DC researcher leads co-design of youth-led housing hub model for youth living on their own

Old enough to live on their own but too young to receive social assistance directly, Ontario’s Trusteed Youth (TY) face challenges no child should.

Through a two-year research project funded by the Social Sciences and Humanities Research Council (SSHRC) through the College and Community Social Innovation Fund (CCSIF), Durham College (DC) researcher Lorraine Closs found that TY often face precarious housing situations and homelessness, food insecurity, mental and physical health concerns and more. These issues are largely due to the challenge of navigating a complex and overburdened social services system and lack of safe and affordable housing options.

TY represent a unique and particularly vulnerable population, relying on a community agency to act as their “trustee” so they can collect Ontario Works assistance. They live alone without the opportunity to approach independence in a gradual and supported manner, and lack suitable role models and guidance that would generally be provided in a family setting.

Established in partnership with the Regional Municipality of Durham, Durham District School Board, Durham Mental Health Services, Boys and Girls Club of Durham, and the John Howard Society of Canada, the DC applied research project, which concluded in December, has resulted in the development of a ground-breaking alternative housing hub model co-designed for youth, by youth. It has also provided valuable insight into how the system can best meet the needs of TY while informing future policy recommendations for supporting youth living on their own.

“By directly involving trusteed youth in the development of this housing hub, we were able to support their needs, while also helping them improve their knowledge of the service system and increase their sense of personal competency and possibilities for the future,” said Closs, who also teaches at the college in the Social Service Worker program. “It’s our hope that the insights and recommendations developed as a result of this valuable research will help inform service design and delivery here at home and across the country, and that this project will become a catalyst in ensuring brighter futures for our trusteed youth.”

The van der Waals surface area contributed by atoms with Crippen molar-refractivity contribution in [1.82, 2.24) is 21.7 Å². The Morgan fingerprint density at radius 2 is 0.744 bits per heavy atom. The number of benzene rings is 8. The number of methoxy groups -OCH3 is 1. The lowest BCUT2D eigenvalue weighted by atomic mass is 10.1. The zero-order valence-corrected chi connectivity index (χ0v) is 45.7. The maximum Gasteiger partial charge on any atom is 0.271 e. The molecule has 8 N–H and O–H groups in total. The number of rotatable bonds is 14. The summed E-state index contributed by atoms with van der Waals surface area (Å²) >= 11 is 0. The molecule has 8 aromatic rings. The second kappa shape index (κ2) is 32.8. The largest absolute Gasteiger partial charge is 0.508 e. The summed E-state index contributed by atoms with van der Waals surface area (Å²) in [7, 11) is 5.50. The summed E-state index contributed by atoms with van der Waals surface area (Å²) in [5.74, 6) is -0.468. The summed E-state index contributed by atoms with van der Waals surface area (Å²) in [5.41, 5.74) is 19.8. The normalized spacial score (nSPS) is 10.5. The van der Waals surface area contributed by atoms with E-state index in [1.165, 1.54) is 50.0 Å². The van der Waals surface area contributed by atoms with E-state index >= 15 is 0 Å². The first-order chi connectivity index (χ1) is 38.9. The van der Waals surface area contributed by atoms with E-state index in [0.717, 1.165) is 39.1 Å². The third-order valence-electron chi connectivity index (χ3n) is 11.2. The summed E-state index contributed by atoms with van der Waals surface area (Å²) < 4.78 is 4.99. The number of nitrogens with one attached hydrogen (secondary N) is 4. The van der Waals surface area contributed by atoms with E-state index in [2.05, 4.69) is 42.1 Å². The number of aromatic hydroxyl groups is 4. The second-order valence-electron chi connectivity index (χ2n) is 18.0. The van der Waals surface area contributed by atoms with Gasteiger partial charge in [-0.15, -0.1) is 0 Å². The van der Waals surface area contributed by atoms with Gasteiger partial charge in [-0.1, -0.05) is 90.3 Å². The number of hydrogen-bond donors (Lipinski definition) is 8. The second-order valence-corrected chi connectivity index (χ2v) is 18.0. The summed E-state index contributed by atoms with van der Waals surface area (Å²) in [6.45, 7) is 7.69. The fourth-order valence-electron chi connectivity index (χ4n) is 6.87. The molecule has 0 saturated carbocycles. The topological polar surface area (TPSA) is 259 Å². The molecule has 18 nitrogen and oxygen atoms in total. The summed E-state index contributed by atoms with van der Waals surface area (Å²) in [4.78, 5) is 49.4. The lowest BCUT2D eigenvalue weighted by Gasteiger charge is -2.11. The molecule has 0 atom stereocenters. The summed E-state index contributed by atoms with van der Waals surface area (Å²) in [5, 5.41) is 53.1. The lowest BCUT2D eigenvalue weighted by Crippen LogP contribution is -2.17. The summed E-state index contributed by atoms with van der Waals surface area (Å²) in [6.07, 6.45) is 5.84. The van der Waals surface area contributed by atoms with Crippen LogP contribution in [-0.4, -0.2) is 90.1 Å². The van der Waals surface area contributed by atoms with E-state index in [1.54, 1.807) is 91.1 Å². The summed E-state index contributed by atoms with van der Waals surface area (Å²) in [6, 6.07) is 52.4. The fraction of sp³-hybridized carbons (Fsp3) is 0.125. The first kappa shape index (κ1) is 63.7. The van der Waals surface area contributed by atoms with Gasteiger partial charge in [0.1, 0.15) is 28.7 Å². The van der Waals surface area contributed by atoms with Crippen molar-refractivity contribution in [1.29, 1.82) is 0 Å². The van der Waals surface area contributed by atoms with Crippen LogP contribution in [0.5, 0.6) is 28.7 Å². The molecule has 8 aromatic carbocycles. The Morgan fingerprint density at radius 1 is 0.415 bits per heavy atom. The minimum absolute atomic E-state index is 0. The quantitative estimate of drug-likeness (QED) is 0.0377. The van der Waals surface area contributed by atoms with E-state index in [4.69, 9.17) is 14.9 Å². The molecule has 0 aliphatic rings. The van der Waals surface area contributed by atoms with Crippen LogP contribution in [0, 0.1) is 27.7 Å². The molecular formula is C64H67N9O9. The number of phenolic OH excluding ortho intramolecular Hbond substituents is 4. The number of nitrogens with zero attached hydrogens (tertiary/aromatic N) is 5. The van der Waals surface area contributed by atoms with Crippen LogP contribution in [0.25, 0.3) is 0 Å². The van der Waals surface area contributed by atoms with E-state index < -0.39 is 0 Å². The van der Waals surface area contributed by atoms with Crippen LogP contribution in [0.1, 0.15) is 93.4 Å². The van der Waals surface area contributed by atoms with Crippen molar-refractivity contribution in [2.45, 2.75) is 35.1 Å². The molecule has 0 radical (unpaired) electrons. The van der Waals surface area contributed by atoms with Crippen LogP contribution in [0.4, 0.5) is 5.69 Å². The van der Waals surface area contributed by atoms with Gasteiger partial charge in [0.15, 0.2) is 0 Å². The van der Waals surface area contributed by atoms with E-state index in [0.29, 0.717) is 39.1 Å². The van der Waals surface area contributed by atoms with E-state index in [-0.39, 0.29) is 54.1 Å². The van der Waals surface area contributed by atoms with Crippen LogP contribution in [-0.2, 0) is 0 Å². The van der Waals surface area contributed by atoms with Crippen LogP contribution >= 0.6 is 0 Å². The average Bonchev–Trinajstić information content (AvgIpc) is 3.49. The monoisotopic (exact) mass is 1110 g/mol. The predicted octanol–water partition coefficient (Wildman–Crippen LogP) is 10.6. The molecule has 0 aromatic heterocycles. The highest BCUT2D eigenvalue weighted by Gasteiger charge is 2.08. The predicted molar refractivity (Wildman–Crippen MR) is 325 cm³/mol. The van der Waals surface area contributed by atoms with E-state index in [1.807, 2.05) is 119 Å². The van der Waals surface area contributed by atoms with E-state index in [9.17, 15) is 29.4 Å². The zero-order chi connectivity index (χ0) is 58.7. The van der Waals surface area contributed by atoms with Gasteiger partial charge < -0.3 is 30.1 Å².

During the project, Closs gathered survey feedback from 43 current TY, as well as 30 service providers from 22 agencies across the region to better understand the obstacles facing both groups. With this data, she hosted three in-person co-design sessions and a virtual consensus building session with community service providers and TY. At these sessions, they co-designed the youth housing hub model and strategized policies that would improve the coordination and collaboration of services for youth living on their own.

“The Region of Durham is committed to ending chronic homelessness in our community,” said commissioner of social services, Stella Danos-Papaconstantinou. “We know that the needs of youth who experience precarious housing and homelessness are different than those of adults. This research amplifies the voices of vulnerable Durham youth and the service providers working with them to co-design a transitional, supportive housing model.  We are grateful for the opportunity to partner with Durham College on this applied research and bring data, rigor and the voice of youth to proposed housing solutions inspired by their experiences.”

Other recommendations that came out of the research include:

  • Bundling services for youth by creating school hubs.
  • Creating drop-in style supports to by-pass complex referral and waitlist processes.
  • Intervention services for landlord disputes and funding incentives for landlords who rent to youth.
  • A designated case worker assigned to TY to help navigate the service system.
  • Flexibility around communication options for youth to access service supports.
  • Access to free transportation for youth.
  • Affordable, safe transitional housing options to prevent the onset of chronic homelessness.
  • Improved process for changing schools without parental consent.
  • Life skills guidance for the seamless transition from adolescence to adulthood.
  • Inclusion of youth in the development of youth services.

The full research report, including key findings, implications and recommendations are available to view online, in addition to a short film that was produced to disseminate the findings of the research.

This project was proudly supported by DC’s Office of Research Services, Innovation and Entrepreneurship (ORSIE). ORSIE provides support to social innovation projects through access to funding opportunities, faculty expertise, state-of-the-art research facilities, and student learning experiences. In partnership with industry and community agencies, applied research projects are carried out by DC faculty experts and students and administered by ORSIE. To connect with ORSIE, please reach out online.